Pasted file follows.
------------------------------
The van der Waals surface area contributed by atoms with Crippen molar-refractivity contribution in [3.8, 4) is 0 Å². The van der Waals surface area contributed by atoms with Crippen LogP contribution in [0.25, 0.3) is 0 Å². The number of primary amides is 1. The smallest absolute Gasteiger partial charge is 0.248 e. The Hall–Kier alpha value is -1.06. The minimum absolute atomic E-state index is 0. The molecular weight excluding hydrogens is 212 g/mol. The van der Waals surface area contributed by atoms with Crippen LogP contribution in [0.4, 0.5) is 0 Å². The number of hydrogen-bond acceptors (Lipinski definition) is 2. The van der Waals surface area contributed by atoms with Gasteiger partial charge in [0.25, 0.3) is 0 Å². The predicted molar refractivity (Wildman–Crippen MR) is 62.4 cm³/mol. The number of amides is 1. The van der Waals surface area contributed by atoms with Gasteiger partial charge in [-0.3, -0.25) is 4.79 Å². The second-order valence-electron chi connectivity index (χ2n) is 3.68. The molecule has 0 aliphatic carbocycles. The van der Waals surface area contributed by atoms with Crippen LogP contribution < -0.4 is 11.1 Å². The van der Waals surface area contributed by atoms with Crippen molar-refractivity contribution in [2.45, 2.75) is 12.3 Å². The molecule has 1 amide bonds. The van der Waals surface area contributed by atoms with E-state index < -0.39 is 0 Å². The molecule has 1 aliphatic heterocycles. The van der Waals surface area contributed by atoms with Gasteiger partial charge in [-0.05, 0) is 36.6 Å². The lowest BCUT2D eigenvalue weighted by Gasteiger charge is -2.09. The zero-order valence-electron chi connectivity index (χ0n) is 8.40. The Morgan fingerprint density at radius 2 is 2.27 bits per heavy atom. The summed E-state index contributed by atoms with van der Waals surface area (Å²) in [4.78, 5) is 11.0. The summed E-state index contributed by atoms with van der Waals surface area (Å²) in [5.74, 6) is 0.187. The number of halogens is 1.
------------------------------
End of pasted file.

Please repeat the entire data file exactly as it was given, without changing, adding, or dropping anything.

The van der Waals surface area contributed by atoms with Crippen molar-refractivity contribution in [3.8, 4) is 0 Å². The van der Waals surface area contributed by atoms with Crippen LogP contribution in [0.25, 0.3) is 0 Å². The number of primary amides is 1. The smallest absolute Gasteiger partial charge is 0.248 e. The Hall–Kier alpha value is -1.06. The minimum absolute atomic E-state index is 0. The molecular weight excluding hydrogens is 212 g/mol. The van der Waals surface area contributed by atoms with Crippen LogP contribution in [0.4, 0.5) is 0 Å². The number of hydrogen-bond acceptors (Lipinski definition) is 2. The van der Waals surface area contributed by atoms with Gasteiger partial charge in [0.25, 0.3) is 0 Å². The predicted molar refractivity (Wildman–Crippen MR) is 62.4 cm³/mol. The number of amides is 1. The van der Waals surface area contributed by atoms with Gasteiger partial charge in [-0.3, -0.25) is 4.79 Å². The second-order valence-electron chi connectivity index (χ2n) is 3.68. The molecule has 0 aliphatic carbocycles. The van der Waals surface area contributed by atoms with Crippen LogP contribution < -0.4 is 11.1 Å². The van der Waals surface area contributed by atoms with Crippen molar-refractivity contribution in [2.45, 2.75) is 12.3 Å². The molecule has 1 amide bonds. The van der Waals surface area contributed by atoms with E-state index < -0.39 is 0 Å². The molecule has 1 aliphatic heterocycles. The van der Waals surface area contributed by atoms with Gasteiger partial charge in [-0.05, 0) is 36.6 Å². The lowest BCUT2D eigenvalue weighted by Gasteiger charge is -2.09. The zero-order valence-electron chi connectivity index (χ0n) is 8.40. The Morgan fingerprint density at radius 2 is 2.27 bits per heavy atom. The summed E-state index contributed by atoms with van der Waals surface area (Å²) in [4.78, 5) is 11.0. The summed E-state index contributed by atoms with van der Waals surface area (Å²) in [5.74, 6) is 0.187. The number of halogens is 1.